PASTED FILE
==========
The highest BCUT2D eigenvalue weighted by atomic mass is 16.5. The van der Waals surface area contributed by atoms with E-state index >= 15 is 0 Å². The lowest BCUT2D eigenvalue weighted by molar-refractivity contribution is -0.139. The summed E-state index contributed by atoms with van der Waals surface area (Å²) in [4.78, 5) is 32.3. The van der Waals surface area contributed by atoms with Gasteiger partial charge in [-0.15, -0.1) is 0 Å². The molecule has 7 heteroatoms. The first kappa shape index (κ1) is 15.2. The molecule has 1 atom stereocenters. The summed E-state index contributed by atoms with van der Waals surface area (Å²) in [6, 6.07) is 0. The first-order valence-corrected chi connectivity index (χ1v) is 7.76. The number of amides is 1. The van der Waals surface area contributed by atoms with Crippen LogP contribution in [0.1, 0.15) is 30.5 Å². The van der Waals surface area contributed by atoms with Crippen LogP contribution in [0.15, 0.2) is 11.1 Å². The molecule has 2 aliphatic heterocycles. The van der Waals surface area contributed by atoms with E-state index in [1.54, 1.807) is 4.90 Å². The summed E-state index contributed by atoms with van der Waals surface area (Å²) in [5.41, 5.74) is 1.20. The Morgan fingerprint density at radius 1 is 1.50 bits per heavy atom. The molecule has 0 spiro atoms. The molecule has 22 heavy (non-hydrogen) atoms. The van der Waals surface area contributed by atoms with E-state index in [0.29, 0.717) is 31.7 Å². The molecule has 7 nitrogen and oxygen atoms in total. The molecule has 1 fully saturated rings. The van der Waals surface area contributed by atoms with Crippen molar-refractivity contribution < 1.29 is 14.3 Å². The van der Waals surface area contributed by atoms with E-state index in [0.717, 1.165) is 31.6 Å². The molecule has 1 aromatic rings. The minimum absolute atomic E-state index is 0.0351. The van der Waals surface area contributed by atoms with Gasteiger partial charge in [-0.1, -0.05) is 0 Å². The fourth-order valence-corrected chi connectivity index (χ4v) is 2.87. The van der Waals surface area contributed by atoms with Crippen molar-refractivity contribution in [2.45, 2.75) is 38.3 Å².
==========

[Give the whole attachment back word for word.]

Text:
The highest BCUT2D eigenvalue weighted by atomic mass is 16.5. The van der Waals surface area contributed by atoms with E-state index >= 15 is 0 Å². The lowest BCUT2D eigenvalue weighted by molar-refractivity contribution is -0.139. The summed E-state index contributed by atoms with van der Waals surface area (Å²) in [4.78, 5) is 32.3. The van der Waals surface area contributed by atoms with Gasteiger partial charge in [-0.15, -0.1) is 0 Å². The molecule has 7 heteroatoms. The first kappa shape index (κ1) is 15.2. The molecule has 1 atom stereocenters. The summed E-state index contributed by atoms with van der Waals surface area (Å²) in [6, 6.07) is 0. The first-order valence-corrected chi connectivity index (χ1v) is 7.76. The number of amides is 1. The van der Waals surface area contributed by atoms with Crippen LogP contribution in [0.1, 0.15) is 30.5 Å². The van der Waals surface area contributed by atoms with Crippen LogP contribution in [0.15, 0.2) is 11.1 Å². The molecule has 2 aliphatic heterocycles. The van der Waals surface area contributed by atoms with E-state index in [1.54, 1.807) is 4.90 Å². The summed E-state index contributed by atoms with van der Waals surface area (Å²) in [5.41, 5.74) is 1.20. The Morgan fingerprint density at radius 1 is 1.50 bits per heavy atom. The molecule has 0 spiro atoms. The molecule has 22 heavy (non-hydrogen) atoms. The van der Waals surface area contributed by atoms with E-state index in [0.29, 0.717) is 31.7 Å². The molecule has 7 nitrogen and oxygen atoms in total. The molecule has 1 fully saturated rings. The van der Waals surface area contributed by atoms with Crippen molar-refractivity contribution < 1.29 is 14.3 Å². The van der Waals surface area contributed by atoms with E-state index in [0.717, 1.165) is 31.6 Å². The molecule has 1 aromatic rings. The minimum absolute atomic E-state index is 0.0351. The van der Waals surface area contributed by atoms with Gasteiger partial charge in [-0.1, -0.05) is 0 Å². The fourth-order valence-corrected chi connectivity index (χ4v) is 2.87. The van der Waals surface area contributed by atoms with Crippen molar-refractivity contribution in [2.45, 2.75) is 38.3 Å².